What catches us out as our skills and experience improve?
By Nick Ienatsch April 3, 2018
Many riding-technique articles are aimed at new motorcyclists with the goal of short-cutting their learning curves. Expert riders have learned many lessons over the years, one way or another, and found methods that allow them to thrive and survive on two wheels.
It’s not tempting fate to say that many experts get to a point where they can’t imagine ever crashing again. They aren’t overconfident, but their approach to riding has been sharpened so precisely that big crash-causing mistakes are virtually eliminated.
At the Yamaha Champions Riding School, I am surrounded by experts, and I don’t just mean my instructors; many of our students are also highly proficient. My staff and these advanced-level riders often discuss how expert riders crash, and these conversations have been a recurring theme in my writing.
I must ruefully add that expert riders find fascinating and inventive ways to crash. I have written about my own mistakes, but here are three more examples—two from friends and one from an acquaintance. Put them into your “I never want to crash again” notebook, please.
1. Equipment failure aided by a technician’s mistake.
A close friend of mine lost rear grip during a trackday and high-sided his MV Agusta in an expensive but not physically painful way. The crash was a mystery until an hour later when his friend came within a whisker’s width of also high-siding. Both are immensely talented and experienced riders, the former a multi-time AMA champion.
The common connection? Both used the same rear tire warmer. That warmer’s activation light was on but the blanket didn’t heat the tire—it failed. Upon hearing “last call” for their groups, both were ready to ride and pulled their warmers off with gloved hands. Yes, they should have checked the warmers, but they are “experts” and have used warmers for decades.
A simple habit, one that all of us must adopt right now, could have saved my friend from a lot of drama: Remove your tire warmers with at least one bare hand. If you’re pitted with friends and see them remove their warmers while wearing gloves, put your bare hand on the tire and rim. “Hey, this thing’s not hot!” is a game changer.
2. Last call, but wait a few minutes.
One of my instructors traveled to a non-local race and was excited to run against new competition—really excited. He was fast at his own track and could hardly wait to run at a different one.
“Last call” rang out for his first practice of the weekend. He pulled off his warmers and idled to pit lane, ready to roll. But wait, a bike had broken on the last lap of the previous practice and my instructor’s group was held on pit lane. On cold asphalt. On a chilly morning. But he was still excited.
He never finished the first lap, crashing spectacularly on cold tires. The cold air and asphalt seeped the heat out of his tires during the unexpected wait. He and his bike were hurt, and his race weekend was over.
“As I was sliding, I was already mad at myself,” he later told me. “The wait cooled my tires, and I was pushing too hard on lap one.”
Notice how he didn’t blame the tires or the wait. At YCRS, we begin the program by examining a tire’s grip potential and how that potential relates to a sliding scale depending on temperature and/or road-surface conditions. You can ride relatively briskly on cold tires or wet pavement, but you can’t put too much braking, acceleration, or cornering loads into the tires.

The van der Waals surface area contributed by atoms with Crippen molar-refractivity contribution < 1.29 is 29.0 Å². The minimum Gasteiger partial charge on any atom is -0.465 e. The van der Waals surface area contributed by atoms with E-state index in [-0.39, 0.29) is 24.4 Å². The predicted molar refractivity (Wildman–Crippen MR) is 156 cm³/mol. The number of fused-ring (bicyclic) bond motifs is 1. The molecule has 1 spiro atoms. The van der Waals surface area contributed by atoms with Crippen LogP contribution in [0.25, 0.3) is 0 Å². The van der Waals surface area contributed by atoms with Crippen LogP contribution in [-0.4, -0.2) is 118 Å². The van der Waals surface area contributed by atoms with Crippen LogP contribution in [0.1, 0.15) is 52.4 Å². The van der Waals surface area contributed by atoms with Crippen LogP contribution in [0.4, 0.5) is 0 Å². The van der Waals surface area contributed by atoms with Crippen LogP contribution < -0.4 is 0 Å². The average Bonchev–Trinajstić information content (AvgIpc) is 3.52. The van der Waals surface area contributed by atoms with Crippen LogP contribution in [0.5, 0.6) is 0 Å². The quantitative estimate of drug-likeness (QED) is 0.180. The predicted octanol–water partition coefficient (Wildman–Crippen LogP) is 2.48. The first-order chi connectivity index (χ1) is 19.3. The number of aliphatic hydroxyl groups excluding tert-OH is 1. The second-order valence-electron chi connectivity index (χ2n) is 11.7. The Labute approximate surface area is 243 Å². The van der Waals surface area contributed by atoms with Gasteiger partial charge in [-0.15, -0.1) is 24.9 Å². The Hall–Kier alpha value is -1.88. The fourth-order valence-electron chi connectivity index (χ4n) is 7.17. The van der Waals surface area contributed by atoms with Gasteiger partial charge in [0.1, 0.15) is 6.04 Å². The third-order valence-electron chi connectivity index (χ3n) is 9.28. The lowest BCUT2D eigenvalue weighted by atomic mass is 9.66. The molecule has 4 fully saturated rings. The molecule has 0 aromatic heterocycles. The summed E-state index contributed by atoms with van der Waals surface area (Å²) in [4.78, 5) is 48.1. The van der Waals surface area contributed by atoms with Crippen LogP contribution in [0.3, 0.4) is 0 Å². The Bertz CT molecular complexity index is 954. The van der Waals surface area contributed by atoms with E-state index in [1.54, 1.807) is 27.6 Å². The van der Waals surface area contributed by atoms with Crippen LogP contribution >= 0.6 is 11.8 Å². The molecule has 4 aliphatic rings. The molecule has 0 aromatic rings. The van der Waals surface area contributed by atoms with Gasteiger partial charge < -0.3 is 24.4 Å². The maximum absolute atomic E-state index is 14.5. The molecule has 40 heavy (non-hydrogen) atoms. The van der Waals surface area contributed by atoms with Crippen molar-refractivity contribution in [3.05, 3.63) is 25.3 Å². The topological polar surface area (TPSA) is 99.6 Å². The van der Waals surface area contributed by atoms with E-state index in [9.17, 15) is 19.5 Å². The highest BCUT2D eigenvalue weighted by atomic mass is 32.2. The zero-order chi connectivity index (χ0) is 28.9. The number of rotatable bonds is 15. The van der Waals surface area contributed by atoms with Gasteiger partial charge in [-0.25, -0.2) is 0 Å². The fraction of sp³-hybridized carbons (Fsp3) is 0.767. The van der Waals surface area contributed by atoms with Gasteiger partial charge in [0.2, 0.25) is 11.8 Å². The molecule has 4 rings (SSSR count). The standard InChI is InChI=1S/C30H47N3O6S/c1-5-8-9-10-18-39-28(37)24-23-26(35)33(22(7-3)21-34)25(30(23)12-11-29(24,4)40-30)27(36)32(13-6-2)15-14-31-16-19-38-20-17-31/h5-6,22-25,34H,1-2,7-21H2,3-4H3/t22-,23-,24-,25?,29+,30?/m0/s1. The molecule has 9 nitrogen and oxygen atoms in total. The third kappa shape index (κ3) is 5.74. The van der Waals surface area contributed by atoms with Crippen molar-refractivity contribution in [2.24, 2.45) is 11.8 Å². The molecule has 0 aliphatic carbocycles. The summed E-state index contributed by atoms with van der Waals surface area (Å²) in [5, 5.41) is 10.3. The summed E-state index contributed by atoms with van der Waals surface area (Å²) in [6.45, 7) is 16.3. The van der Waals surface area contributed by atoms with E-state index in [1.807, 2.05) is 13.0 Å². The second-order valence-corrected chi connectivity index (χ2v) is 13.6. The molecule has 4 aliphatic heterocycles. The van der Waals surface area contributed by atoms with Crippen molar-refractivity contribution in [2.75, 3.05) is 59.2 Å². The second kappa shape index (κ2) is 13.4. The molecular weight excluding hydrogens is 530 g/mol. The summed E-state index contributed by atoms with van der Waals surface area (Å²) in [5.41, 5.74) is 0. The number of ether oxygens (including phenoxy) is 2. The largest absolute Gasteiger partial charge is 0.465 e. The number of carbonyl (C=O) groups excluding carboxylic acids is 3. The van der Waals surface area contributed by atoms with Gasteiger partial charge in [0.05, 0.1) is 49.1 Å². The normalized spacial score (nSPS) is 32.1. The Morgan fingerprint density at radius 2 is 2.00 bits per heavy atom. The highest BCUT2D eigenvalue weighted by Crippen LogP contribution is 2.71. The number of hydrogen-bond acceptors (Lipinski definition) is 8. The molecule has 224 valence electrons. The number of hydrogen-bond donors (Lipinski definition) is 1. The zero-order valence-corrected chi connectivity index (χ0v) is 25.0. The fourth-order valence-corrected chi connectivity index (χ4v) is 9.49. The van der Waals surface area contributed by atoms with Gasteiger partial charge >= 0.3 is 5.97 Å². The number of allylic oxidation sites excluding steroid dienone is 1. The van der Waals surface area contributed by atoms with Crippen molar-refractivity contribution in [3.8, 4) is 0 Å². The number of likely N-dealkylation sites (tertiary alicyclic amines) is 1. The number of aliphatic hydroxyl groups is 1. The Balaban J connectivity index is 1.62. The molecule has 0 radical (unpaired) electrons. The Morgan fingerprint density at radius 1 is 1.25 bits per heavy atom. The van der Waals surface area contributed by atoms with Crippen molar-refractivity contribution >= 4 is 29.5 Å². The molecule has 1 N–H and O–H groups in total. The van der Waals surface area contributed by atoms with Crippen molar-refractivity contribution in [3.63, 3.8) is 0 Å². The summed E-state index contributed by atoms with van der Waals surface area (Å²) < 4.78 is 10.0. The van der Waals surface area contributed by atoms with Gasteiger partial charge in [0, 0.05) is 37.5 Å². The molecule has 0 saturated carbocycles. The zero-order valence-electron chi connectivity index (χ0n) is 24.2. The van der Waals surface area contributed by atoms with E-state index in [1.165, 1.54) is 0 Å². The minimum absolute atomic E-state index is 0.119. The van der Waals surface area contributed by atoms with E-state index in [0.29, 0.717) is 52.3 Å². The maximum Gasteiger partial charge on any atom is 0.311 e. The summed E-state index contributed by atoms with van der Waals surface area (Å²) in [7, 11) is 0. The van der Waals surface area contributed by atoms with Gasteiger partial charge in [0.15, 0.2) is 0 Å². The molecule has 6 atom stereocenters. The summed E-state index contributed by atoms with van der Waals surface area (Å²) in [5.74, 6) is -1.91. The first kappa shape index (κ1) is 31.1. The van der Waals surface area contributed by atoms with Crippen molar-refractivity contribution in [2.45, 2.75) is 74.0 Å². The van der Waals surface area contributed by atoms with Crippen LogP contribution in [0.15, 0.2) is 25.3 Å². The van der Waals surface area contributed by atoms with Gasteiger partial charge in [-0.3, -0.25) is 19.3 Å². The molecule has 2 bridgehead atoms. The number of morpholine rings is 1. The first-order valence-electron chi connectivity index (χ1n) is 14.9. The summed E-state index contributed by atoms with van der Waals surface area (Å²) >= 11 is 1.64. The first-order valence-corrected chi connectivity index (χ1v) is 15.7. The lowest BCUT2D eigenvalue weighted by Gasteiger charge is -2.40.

My guy knew and respected this but he let his excitement for the weekend take priority over what must always remain a rider’s main priority: tire traction levels.
3. Extra equipment fouls the process.
One of our students broke his hand in a crash when the top of his boot became wedged under his motorcycle’s saddlebag mount and locked his foot under the peg, limiting his body movement and reducing cornering clearance. Freak accident, yes, but that’s how talented, expert-level riders get caught out; they rarely make just one mistake and crash.
This guy is good, fast on everything, including the streetbike he brought to our school. I don’t know if his boots were new or if he had just installed the saddlebag mounts or if this was his first time at a racetrack with this particular bike. But the crash happened early in the day and brings me to one of the main tenants we discuss with our expert-level students and instructors: We crash when something changes and we don’t take time to adjust to that change.
A “change” could be new brake pads, a new compound the tire guy wanted you to try, your friend’s bike, or myriad other possibilities. Four-time 500cc World Champion Eddie Lawson has talked about two slow laps to begin every weekend, and this advice is what we recommend when something changes: Get a feel for the bike at something less than 100 percent.
If this rider’s boot had gotten caught under the saddlebag mount at a slower pace, he might have not experienced any drama. The higher your speed, the less time it takes for you to cover the same distance. One second at 30 mph with your boot caught under the peg equals 44 feet. At 60 mph, that number becomes 88 feet.
Streetbikes ridden on a racetrack present several challenges, not just from the time/speed equation but also from the increased chassis loads and higher engine rpm. In my experience, aftermarket bits and amateur assembly—overinflated tires, rearsets that haven’t been thread-locked, incorrectly installed master links, improperly safety-wired oil filters, etc.—are the problem, not stock pieces and factory assembly.
In this case, hanging off a motorcycle at a racetrack positioned this rider’s boot under his luggage mount and inadvertently locked his foot in place. That never happened to him on the street, but the stresses and challenges of the track necessitate finer preparation.